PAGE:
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Gareth J McKay, Amy McGowan, Alexander Maxwell, Chris Cardwell, Carol Yim-lui Cheung, Vittorio Silvestri, Peter Passmore, Giuliana Silvestri, Michael Andrew Williams; Retinal microvascular evaluation in Alzheimer's disease. Invest. Ophthalmol. Vis. Sci. 2015;56(7 ):2784.
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© ARVO (1962-2015); The Authors (2016-present)
Cerebral small-vessel disease has been implicated in the development of Alzheimer’s disease (AD). The retinal microvasculature is accessible through non-invasive visualisation and parameters measured can be used to assess the systemic microcirculation. We evaluated retinal microvascular parameters in a prospective case-control study of AD patients and cognitively normal controls.
Cases had a diagnosis of AD established by a senior clinician using NINCDS ADRDA criteria during routine care at a hospital memory clinic. Controls were individuals >65 years of age with a mini-mental state examination (MMSE) score >26 out of 30. Retinal photographs were analyzed using a computer-assisted program (Singapore I Vessel Assessment, SIVA), and quantitative retinal microvascular parameters measured (caliber, fractal dimension, tortuosity, and bifurcation). Logistic regression models were used to compute the odds ratio (OR) and 95% confidence interval for AD adjusting for age, gender, smoking, hypertension, diabetes, and history of cardiovascular and cerebrovascular disease. This research was approved by the Office of Research Ethics Committee Northern Ireland.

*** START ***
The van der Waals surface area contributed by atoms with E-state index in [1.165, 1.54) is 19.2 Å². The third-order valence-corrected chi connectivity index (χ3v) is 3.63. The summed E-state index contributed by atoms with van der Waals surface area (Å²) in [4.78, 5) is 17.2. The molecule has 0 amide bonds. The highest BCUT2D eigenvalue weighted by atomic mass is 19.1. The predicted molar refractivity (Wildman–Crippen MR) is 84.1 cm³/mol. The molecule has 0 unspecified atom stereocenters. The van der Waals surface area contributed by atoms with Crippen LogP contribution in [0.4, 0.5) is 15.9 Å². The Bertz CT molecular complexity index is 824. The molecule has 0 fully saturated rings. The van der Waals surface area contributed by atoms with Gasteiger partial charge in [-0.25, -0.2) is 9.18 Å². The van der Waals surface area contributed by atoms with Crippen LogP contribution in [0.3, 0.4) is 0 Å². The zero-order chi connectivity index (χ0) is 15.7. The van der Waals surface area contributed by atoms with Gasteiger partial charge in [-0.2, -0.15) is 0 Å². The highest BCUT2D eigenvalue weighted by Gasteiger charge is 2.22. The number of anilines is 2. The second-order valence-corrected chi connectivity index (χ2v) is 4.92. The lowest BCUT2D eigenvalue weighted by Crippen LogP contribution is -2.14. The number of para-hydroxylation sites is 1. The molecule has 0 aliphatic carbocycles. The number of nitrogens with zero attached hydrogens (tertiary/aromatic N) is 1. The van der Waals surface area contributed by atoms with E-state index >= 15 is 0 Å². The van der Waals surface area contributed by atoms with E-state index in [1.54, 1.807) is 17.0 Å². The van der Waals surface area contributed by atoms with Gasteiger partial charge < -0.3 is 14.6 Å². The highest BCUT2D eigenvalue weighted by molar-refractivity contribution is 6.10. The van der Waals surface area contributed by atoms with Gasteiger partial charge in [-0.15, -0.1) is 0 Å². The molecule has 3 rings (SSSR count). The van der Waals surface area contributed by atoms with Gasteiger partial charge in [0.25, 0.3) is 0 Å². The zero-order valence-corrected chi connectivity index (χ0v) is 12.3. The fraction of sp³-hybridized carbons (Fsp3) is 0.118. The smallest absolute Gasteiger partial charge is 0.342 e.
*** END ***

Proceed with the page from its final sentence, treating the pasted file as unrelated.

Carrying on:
Data from 191 AD cases and 298 cognitively normal controls were analysed. Participants with decreased venular fractal dimension were more likely to have AD (P=0.015) following adjustment for age, gender, smoking, hypertension, diabetes, and history of cardiovascular and cerebrovascular disease (OR per standard deviation decrease of 1.30 [95% confidence interval, 1.05-1.60]). Other measured retinal vascular parameters were not associated with AD.
Patients with AD have an altered microvascular network in the retina (sparser retinal venules) compared with cognitively normal controls. The changes observed in retinal microvasculature may reflect similar pathophysiological processes in the cerebral microvasculature in the brains of patients with AD.
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